Chinese investors looked to the precious metal as a safe haven in 2016 as the yuan weakened and stocks disappointed
China remained the world’s No 1 gold consumer for a fourth straight year in 2016 as a weakening yuan and increased market volatility underpinned investment demand, which partially offset a slump in jewelry purchases as the economy slowed.
Gold consumption reached 975.38 tonnes in 2016, down 6.7 per cent from 2015, according to data from China Gold Association on Wednesday.
China’s gold production also topped the world for a 10th straight year, rising 0.76 per cent in 2016 to 453.486 tonnes.
Among the consumption categories, jewelry buying declined 18.9 per cent on-year to 611.17 tonnes.
However, the investment demand for the precious metal grew rapidly, as investors sought out safe havens amid a declining yuan and financial market uncertainties.
Demand for gold bars jumped 28.2 per cent to 257.64 tonnes in 2016, while consumption of gold coins climbed 36.8 per cent to 31.19 tonnes.
“Appetite for gold coins and bars saw sizzling growth last year as consumers increased buying to hedge against a weakening yuan and a number of ‘black swan’ events, such as Brexit and Donald Trump being elected as the US president,” said Zhang Yongtao, vice chairman of China Gold Association.
The Chinese yuan dropped 6.7 per cent against the US dollar in 2016, the biggest annual decline since 1994. The country’s stock markets were among the world’s worst performers, with the benchmark Shanghai Composite Index down 12 per cent last year.
“International gold prices had a wild ride last year, as a strengthening US dollar and the Federal Reserve resuming its rate-tightening cycle both put downward pressure on the gold, while rising geopolitical tensions provided support to the precious metal,” the association said.
In 2016 gold prices rose 7.8 per cent to a yearly average of US$1,246.14 an ounce, compared with 2015’s average of US$1,156.19 an ounce. For the full calendar year gold was up 9 per cent.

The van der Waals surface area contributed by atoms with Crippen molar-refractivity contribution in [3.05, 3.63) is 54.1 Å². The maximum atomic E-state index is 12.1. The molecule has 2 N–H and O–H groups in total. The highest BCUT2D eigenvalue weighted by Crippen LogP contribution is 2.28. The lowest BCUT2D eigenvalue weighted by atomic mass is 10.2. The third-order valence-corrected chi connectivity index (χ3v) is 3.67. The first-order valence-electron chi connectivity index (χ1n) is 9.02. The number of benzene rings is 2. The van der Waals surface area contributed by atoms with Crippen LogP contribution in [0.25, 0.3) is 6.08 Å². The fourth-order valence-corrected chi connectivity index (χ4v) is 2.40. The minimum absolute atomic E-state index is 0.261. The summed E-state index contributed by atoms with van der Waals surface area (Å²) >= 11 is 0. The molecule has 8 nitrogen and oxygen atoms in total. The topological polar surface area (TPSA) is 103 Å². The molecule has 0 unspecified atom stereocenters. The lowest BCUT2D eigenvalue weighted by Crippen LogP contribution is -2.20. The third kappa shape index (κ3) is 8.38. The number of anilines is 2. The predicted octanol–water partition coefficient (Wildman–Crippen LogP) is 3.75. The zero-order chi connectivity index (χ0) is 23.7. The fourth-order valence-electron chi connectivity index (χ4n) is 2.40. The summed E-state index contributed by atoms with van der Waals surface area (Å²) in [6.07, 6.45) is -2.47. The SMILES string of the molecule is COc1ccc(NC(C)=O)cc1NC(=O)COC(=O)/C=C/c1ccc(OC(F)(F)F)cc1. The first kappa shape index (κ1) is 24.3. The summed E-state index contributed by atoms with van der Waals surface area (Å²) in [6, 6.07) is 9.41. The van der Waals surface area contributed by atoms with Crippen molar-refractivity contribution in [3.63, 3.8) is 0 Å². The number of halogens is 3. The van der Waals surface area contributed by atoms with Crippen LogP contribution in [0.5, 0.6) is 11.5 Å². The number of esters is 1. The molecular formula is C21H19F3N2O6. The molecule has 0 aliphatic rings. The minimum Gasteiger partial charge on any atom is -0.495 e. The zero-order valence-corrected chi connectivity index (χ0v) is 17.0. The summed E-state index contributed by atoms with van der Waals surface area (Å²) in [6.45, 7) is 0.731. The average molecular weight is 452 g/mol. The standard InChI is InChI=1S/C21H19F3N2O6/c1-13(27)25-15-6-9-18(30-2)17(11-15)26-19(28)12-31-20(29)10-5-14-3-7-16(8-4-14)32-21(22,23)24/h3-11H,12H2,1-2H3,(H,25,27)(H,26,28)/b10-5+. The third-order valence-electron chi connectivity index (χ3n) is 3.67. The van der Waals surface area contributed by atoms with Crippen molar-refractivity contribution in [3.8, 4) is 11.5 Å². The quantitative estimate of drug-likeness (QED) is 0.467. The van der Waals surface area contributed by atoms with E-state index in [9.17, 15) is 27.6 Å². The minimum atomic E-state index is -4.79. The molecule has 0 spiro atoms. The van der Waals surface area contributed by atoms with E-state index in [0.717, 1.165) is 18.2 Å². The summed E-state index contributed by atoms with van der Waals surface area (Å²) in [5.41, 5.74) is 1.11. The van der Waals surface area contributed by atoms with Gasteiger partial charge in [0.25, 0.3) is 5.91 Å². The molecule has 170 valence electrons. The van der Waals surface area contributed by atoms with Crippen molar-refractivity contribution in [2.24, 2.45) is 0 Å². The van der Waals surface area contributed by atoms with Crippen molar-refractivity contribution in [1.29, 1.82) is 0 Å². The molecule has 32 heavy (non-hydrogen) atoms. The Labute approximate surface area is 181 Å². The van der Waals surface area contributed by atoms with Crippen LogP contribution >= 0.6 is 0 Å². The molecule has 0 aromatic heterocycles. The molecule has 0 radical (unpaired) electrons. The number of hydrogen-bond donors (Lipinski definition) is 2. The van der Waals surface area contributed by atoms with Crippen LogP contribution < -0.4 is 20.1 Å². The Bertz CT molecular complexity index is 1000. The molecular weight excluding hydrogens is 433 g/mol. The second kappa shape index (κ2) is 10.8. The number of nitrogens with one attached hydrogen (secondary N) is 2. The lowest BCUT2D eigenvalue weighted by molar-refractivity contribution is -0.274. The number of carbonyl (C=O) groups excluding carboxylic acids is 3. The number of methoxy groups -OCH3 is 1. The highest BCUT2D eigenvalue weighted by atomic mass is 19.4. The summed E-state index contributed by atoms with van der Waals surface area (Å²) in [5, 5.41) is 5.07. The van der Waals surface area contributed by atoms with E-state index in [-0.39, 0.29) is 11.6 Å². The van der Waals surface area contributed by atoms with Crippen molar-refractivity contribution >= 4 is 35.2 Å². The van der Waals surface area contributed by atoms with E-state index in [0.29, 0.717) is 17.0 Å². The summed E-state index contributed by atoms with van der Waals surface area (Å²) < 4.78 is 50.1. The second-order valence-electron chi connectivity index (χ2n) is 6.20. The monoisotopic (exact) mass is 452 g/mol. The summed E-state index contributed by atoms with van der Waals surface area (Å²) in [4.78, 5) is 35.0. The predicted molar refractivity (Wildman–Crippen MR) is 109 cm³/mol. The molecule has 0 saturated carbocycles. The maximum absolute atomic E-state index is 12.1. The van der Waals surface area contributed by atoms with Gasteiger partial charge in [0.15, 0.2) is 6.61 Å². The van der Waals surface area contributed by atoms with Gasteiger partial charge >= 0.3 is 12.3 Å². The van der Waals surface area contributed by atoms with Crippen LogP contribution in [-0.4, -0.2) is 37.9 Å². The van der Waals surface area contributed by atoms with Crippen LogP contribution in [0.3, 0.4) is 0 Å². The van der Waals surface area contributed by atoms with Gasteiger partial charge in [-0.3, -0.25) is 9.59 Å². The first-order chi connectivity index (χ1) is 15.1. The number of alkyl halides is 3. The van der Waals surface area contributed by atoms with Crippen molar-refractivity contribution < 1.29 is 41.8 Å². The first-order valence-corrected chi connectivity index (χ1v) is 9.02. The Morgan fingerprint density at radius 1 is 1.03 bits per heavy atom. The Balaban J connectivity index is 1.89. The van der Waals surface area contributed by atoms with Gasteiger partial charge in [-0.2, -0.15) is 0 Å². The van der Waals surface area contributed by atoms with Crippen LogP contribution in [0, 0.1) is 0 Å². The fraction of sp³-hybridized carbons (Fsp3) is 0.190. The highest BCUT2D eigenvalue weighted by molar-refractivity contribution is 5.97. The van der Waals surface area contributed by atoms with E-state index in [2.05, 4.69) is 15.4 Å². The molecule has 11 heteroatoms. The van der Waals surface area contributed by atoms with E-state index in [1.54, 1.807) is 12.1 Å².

The central bank has also increased its gold holdings. Gold held on reserve at the People’s Bank of China rose to 1,842.57 tonnes at the end of 2016, according to the statement by China Gold Association.
That’s up 11.1 per cent from the 1,658 tonnes held at the end of June, 2015, shortly before the central bank restarted its gold buying programme.
Meanwhile, jewelry consumption was dampened amid slower economic growth, Zhang said.
Zhang expected the demand for bullions and coins to grow further this year, albeit at a slower pace.
“Uncertainties will continue to boost the investment demand,” he said.
Nonetheless, Frank Lee, chief investment officer for North Asia operations at DBS Bank, expects mainlanders will embrace more channels for gold investment, such as the so-called paper gold, which refer to gold certificates issued by banks, futures accounts, or exchange-traded funds.
“Investors bear higher cost when holding physical gold including higher prices and safety box fees,” he added.
Ethan Wang, head of investment strategy at Standard Chartered Bank (China), forecast gold prices to trade between a narrow range of US$1,200 to US$1,300 per ounce this year.
He suggested investors allocate 10 to 15 per cent of financial assets to gold as an alternative investment.
Nonetheless, Wang warned that expectations of US interest rate increases could still put pressure on the metal.
Lee from DBS Bank cautioned that China’s rising domestic inflation may not offer much of a boost to gold prices.
“Despite signs of rising factory-gate prices, the increase is supply-driven due to cuts on overcapacity, and not demand-driven and it will take time to be passed on to consumer prices,” he said.
According to data from the China Gold Association, major gold producers, namely China Gold Group, Zijin Mining, Shandong Gold, and Zhaojin Mining, produced 40.1 per cent of the country’s mineral gold and 49.9 per cent of the total finished gold products in 2016.